What a gift it has been. One of the blessings ended with these words from a liturgy we often use as a community:
 
May the peace of the Lord Christ go with you: Wherever he may send you;
 
May he guide you through the wilderness: Protect you through the storm:
 
May he bring you home rejoicing: At the wonders he has shown you:
 
May he bring home rejoicing: Once again into our doors.

3 Steps to Becoming the Most (un)Successful Person in the World

monastery2I spent yesterday morning at a local monastery seeking to create some space to not only clear my mind and heart, but to listen to the voice of the Creator. As life produces more and more “noise,” these times are hard to come by, but remarkably significant. I can’t imagine a better, yet more challenging way to begin a new week. 

Much of my time was spent reflecting on something a mentor of mine recently said, “God’s will is not success, but peace.” 

What does this mean? And if it means what I think it might, the implications seem pretty high.

What is “Success?”

In our culture, success has been defined primarily by how well we produce X that leads to wealth, power or reputation. Our identity is rooted far more in what we do (and how well we do it) than it is in who we are. And, to be honest, most of us don’t even know who we are. For me, it often feels like a daily struggle. 

How Do We Define God’s Will As Peace?

It is the restoration of all things back to Himself. It is wrong things being made right. It is a humanity that is reconciled to God and to one another. It is knowing that our identity is not informed by what we produce, but by who we are as sons and daughters of the Father.

What would my life look like if I spent my best energy towards peace rather than the building of “success?”

When I pursue culturally constructed versions of success, my image bearing neighbors (near and far) become means to my end rather than ends in and of themselves. Not only do I fail to acknowledge their humanity, I lose my own. If success is anything other than about the love of other, then it will be destructive. 

I don’t have to look far for examples of this. No, I simply have to look inward. This definition of success has infected my DNA as much as the next guy/girl. It is a daily reality that requires daily repentance and realignment. 

To trust that God’s will is peace changes everything about how I live, love and lead. Rather than seeking to climb every ladder to stand over people, I begin to choose to pick up my cross and lift other people up. I become more concerned about living into who I am as a son of the Father than who I am perceived to be by those I seek to impress. I am free to love God and others selflessly, because self no longer takes center stage.

I become fully human again.

I have so much to learn and so many areas to grow.

I finished the day by walking the way of the cross. It was profound. In fact, it reminded me that walking the way of the cross isn’t a once a month spiritual disciple, but an everyday choice to follow the one who suffered so we might find life.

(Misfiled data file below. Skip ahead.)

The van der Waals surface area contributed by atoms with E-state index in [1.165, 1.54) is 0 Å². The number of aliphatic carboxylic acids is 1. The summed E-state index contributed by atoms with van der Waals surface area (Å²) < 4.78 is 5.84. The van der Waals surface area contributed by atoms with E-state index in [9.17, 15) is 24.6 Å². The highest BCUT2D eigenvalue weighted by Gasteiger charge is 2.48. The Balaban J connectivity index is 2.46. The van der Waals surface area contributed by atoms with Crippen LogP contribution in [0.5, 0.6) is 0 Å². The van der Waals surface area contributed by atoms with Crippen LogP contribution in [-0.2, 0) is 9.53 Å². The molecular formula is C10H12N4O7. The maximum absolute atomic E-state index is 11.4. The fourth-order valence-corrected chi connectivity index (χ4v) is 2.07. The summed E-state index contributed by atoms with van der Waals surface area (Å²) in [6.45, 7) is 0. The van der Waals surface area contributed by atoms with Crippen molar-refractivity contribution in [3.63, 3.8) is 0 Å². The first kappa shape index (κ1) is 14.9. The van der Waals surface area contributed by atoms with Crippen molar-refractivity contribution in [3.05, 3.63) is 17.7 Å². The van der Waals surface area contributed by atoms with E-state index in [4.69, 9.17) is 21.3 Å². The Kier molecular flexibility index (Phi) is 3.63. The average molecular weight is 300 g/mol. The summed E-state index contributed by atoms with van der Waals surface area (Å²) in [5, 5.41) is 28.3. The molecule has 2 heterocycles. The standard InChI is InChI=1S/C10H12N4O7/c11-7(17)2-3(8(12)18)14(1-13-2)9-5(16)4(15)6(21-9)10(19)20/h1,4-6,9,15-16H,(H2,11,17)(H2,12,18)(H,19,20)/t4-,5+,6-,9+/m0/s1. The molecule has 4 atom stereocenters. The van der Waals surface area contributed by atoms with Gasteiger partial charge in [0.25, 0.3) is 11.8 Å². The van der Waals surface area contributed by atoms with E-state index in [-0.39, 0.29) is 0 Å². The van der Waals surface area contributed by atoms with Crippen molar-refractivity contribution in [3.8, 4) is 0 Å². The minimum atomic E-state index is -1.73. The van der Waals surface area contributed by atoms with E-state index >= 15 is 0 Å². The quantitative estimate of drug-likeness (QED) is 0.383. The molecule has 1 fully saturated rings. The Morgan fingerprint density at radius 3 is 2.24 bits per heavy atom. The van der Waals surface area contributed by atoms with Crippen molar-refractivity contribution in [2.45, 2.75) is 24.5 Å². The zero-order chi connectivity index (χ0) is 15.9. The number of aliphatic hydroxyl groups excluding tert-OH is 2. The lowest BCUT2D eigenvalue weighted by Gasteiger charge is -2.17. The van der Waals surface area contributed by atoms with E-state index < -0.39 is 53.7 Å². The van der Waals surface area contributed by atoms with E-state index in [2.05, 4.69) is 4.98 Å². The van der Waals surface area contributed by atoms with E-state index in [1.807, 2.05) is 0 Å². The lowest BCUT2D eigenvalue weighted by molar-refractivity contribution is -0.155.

Welcoming Rosie with a Community Blessing

When a new child is born into our community, we have a tradition of taking time to pray blessings over the new life as a way to acknowledge their sacred role not only in the life of our family, but in the life of the community we have entrusted ourselves to.  This is not a new tradition we came up with, but one that stretches back to early parts of our faith tradition.  It is a time to acknowledge that as members of the family of God, Janny and I don’t raise little Rosie on our own, but alongside a community of people who are commited to follow Jesus together.  Having been part of a community like this for a few years, we have found it to be one of the most important gifts we can give to our children.  

Yesterday, among neighbors, family and community mates, we were able to have a time of blessing over our newest little gal, Rosie.  With tears filling most of our eyes, prayers of blessing over Rosie were showered out from all corners of the room.  It was indeed, a thin place; a place where heaven and earth are only thinly separated.  Here is the blessing Janny and I prayed over our newest addition:

Today we celebrate Jesus being resurrected as the 1st of new creation. Gods dream for humanity begin to unfold in the gift of new life.

Rosie, you bring new life not only to your parents and sister, but to this whole community. You are a reflection and reminder of the innocence, purity and reliance humanity is to have on Jesus. 

We bless you with not only with family, but with community. We commit to daily offer you the gift of a community of people that are committed to following Jesus together. 

We bless your eyes that you may always look not through the lens of ethnicity, nationality or title, but through the lens of a shared humanity who shares the image of God. When others aren’t viewed in this way, we bless you with the courage to stand up for those experiencing oppression and reassign them their dignity. 

We bless you with the courage to teach us as we commit to be your students. We except and anticipate the ways you will teach us how to better live, love and lead in a way that honors God and neighbor. 

Lastly, we bless you with a committment to stand with you, cry with you and celebrate with you (even through the terrifying years of adolescence). 

It is with much joy and sacredness that we anticipate your future, little Rosie Lillian Huckins.

Amen